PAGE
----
If the discharge elbow was part of the machinery, and came within the exception in the policies, there is no liability. Machinery is not synonymous with machine, for it is of much broader application, more comprehensive and extensive in its significance.Machinery includes appurtenances necessary to the working of a machine. 38 Corpus Juris, 330, 331. The policy covers the dredge in the following specification: "Her body, tackle, apparel and furniture, stores, supplies, engines, boilers, machinery and appurtenances." The elbow in the discharge line could only be embraced within the category of machinery, as the policy classifies the various parts of the dredge. The discharge elbow, it is argued, is part of the hull. It was permanently bolted to the pump, and the pump could not perform its dredging operation without the discharge elbow. The hull of the vessel was built by a shipbuilding company, and the machinery installed by an engineering company, and the latter, in installing the pipes, furnished the discharge elbow. In construction, the discharge line was physically distinct from the hull. It was supported by wooden blocks. The function of the hull was to keep the dredging machinery afloat, and the function of the machinery, including the pipe line, was for dredging only. Any part of the apparatus or appliance used for dredging should be regarded as machinery, for its purpose was to keep up the operation of the dredge. The court below said the elbow pipe also kept the water out of the hold in its normal operation, and held therefore that it was part of the hull. But this service was purely incidental; it was not the primary purpose or function of the elbow pipe. This incidental service does not make it a part of the hull, any more than does the propeller shaft, which keeps out the water from the hull by filling up an opening from which it emerges from the hull, and the propeller shaft would not be described as part of the hull. In Washington Gas Light Co. v. District of Columbia, 161 U.S. 316, 16 S. Ct. 564, 40 L. Ed. 712, the mains or pipes laid down in a public street to distribute gas were held to constitute a part of the machinery by means of which the corporate business was carried on. Dies inserted in power presses used to cut out shapes of tin were held to be part of the engine and machinery for the manufacture of tinware. Seavey et al. v. Central Mut. Fire Ins. Co., 111 Mass. 540. "Machinery" is defined in Funk and Wagnalls' New Standard Dictionary as:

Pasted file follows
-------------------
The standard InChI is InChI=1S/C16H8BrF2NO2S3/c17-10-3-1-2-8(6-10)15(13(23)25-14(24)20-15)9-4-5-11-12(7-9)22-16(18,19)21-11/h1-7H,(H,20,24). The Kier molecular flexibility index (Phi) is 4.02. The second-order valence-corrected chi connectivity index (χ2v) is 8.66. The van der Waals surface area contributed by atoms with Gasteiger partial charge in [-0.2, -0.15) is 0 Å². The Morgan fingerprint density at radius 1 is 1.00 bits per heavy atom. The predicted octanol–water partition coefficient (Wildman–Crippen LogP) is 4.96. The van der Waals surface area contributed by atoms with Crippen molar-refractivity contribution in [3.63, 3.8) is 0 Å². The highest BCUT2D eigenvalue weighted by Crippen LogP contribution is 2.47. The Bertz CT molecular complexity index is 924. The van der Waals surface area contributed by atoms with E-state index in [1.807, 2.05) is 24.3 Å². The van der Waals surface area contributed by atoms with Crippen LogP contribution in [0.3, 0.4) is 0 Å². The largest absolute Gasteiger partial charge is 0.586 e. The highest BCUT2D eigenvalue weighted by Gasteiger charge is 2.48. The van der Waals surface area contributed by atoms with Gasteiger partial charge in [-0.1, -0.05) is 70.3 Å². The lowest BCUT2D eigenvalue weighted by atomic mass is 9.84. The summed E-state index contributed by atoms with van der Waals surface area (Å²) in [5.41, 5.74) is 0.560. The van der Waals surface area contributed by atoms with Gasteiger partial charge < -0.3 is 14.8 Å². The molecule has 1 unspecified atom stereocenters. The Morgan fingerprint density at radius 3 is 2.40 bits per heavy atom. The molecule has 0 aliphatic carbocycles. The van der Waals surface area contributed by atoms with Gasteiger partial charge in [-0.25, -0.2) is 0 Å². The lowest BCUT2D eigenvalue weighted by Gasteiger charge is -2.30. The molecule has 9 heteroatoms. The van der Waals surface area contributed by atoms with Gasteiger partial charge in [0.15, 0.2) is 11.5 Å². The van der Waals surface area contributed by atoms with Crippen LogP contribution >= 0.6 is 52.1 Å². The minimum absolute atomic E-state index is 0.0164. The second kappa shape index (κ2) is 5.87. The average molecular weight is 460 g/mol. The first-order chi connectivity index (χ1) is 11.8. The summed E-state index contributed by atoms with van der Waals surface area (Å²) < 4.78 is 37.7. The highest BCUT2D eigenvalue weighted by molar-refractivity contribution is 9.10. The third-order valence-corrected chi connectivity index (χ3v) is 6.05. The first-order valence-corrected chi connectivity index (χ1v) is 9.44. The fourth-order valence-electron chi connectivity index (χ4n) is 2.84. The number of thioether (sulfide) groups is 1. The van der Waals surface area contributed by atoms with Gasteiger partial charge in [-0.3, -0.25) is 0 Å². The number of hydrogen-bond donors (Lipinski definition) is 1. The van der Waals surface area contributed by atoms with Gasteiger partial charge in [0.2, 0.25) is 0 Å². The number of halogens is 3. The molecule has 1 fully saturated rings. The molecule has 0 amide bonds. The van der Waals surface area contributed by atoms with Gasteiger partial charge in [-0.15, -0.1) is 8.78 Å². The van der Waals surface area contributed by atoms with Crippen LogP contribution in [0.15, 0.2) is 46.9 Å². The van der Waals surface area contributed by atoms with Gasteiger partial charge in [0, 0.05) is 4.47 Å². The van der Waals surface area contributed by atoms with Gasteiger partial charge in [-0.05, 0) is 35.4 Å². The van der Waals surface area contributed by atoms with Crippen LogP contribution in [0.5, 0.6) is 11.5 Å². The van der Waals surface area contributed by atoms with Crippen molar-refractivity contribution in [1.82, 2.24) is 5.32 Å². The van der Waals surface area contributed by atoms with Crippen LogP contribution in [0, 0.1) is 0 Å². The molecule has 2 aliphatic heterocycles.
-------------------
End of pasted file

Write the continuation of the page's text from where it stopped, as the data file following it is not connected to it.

"The parts of a machine or engine, or a number of machines and kindred appliances, taken collectively; as, the machinery of a watch; machinery driven by a turbine. Any combination of means working together; a complex system of appliances; the arrangements for effecting a specific end."
In N. K. Fairbank & Co. v. Cincinnati Railway (C.C.A.) 81 F. 289, 291, it was held that a car axle was not machinery, within the meaning of the exception reading "extends to boiler and machinery," and the court said:
"In this light, 'machinery' only includes the mechanical instrumentalities present in the engine room of the steamer or the locomotive of the train. The cars and their appurtenances are the things which are being moved or drawn by the machinery. Parts of the car are not, in our opinion, in the common acceptation of the term, embraced within the term 'machinery,' especially when that is associated with the term 'boilers.' * * * The wheels and axle are necessary to the movement of the car, just as the hull and plates on the ship are necessary to its progress through the water; and in a wide sense they are a part of the machinery necessary to render the transportation of the train or ship possible."
This language of Chief Justice Taft, then a Circuit Judge, points out the distinction marked by the function of the thing thought to be embraced within the term "machinery." In the English case of The Arsa, 23 Ll. List, L.R. 273, a nonreturn valve on a discharge pipe was held to be part of the hull, but there the primary purpose of the function of the valve was to keep the water out. That is a hull function, and the valve was properly classified as part of the hull, and not the machinery.
It is argued that the discharge pipe and elbow was known to the trade as the "hull" pipe, but from the testimony of the experts it appears that this name was used merely to differentiate the pipe used in the hull from the lighter "pontoon" pipe and the "shore" pipe. Such appellation did not alter the character of the pipe, its use and function. Such nomenclature should not alter the classification of the discharge elbow, when its function and use is clear and its attachment to the hull is known.
Concluding, as we do, that the elbow pipe comes within the exception which relieves the appellants from obligation for "breakage of machinery," unless caused by "stress of weather, stranding, collision, or burning," it becomes unnecessary to ...